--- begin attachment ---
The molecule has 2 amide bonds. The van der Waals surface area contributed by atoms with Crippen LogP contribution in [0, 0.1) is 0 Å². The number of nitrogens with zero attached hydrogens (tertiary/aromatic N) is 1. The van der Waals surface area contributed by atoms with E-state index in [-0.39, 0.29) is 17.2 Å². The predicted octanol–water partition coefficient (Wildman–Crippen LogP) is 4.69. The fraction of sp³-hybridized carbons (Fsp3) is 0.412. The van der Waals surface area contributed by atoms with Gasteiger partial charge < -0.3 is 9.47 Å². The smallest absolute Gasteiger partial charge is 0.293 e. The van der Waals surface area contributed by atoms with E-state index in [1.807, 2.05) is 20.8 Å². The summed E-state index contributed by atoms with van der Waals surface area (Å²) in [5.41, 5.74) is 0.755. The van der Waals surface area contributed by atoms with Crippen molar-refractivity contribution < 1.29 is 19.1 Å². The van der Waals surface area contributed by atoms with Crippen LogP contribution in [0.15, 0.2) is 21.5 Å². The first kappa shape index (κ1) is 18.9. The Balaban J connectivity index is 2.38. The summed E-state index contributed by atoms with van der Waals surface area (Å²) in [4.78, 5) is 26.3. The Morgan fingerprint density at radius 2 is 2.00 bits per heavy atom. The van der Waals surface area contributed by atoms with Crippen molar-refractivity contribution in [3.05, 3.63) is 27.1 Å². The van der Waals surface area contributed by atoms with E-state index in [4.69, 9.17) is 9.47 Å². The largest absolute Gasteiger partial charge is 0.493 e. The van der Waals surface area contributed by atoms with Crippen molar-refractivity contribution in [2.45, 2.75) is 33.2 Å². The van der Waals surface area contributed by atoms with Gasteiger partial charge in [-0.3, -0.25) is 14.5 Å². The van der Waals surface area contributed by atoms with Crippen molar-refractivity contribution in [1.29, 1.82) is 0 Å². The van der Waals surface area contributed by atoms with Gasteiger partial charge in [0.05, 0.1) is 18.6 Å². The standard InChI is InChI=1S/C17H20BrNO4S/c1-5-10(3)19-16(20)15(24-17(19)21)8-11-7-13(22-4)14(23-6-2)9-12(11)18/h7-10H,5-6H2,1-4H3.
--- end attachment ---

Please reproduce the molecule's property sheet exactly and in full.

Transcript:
The molecule has 2 amide bonds. The van der Waals surface area contributed by atoms with Crippen LogP contribution in [0, 0.1) is 0 Å². The number of nitrogens with zero attached hydrogens (tertiary/aromatic N) is 1. The van der Waals surface area contributed by atoms with E-state index in [-0.39, 0.29) is 17.2 Å². The predicted octanol–water partition coefficient (Wildman–Crippen LogP) is 4.69. The fraction of sp³-hybridized carbons (Fsp3) is 0.412. The van der Waals surface area contributed by atoms with Gasteiger partial charge < -0.3 is 9.47 Å². The smallest absolute Gasteiger partial charge is 0.293 e. The van der Waals surface area contributed by atoms with E-state index in [1.807, 2.05) is 20.8 Å². The summed E-state index contributed by atoms with van der Waals surface area (Å²) in [5.41, 5.74) is 0.755. The van der Waals surface area contributed by atoms with Crippen molar-refractivity contribution < 1.29 is 19.1 Å². The van der Waals surface area contributed by atoms with Crippen LogP contribution in [0.15, 0.2) is 21.5 Å². The first kappa shape index (κ1) is 18.9. The Balaban J connectivity index is 2.38. The summed E-state index contributed by atoms with van der Waals surface area (Å²) in [4.78, 5) is 26.3. The Morgan fingerprint density at radius 2 is 2.00 bits per heavy atom. The van der Waals surface area contributed by atoms with Crippen molar-refractivity contribution in [3.05, 3.63) is 27.1 Å². The van der Waals surface area contributed by atoms with E-state index in [4.69, 9.17) is 9.47 Å². The largest absolute Gasteiger partial charge is 0.493 e. The van der Waals surface area contributed by atoms with Crippen molar-refractivity contribution in [2.45, 2.75) is 33.2 Å². The van der Waals surface area contributed by atoms with Gasteiger partial charge in [-0.3, -0.25) is 14.5 Å². The van der Waals surface area contributed by atoms with Crippen molar-refractivity contribution in [1.29, 1.82) is 0 Å². The van der Waals surface area contributed by atoms with Gasteiger partial charge in [0.05, 0.1) is 18.6 Å². The standard InChI is InChI=1S/C17H20BrNO4S/c1-5-10(3)19-16(20)15(24-17(19)21)8-11-7-13(22-4)14(23-6-2)9-12(11)18/h7-10H,5-6H2,1-4H3.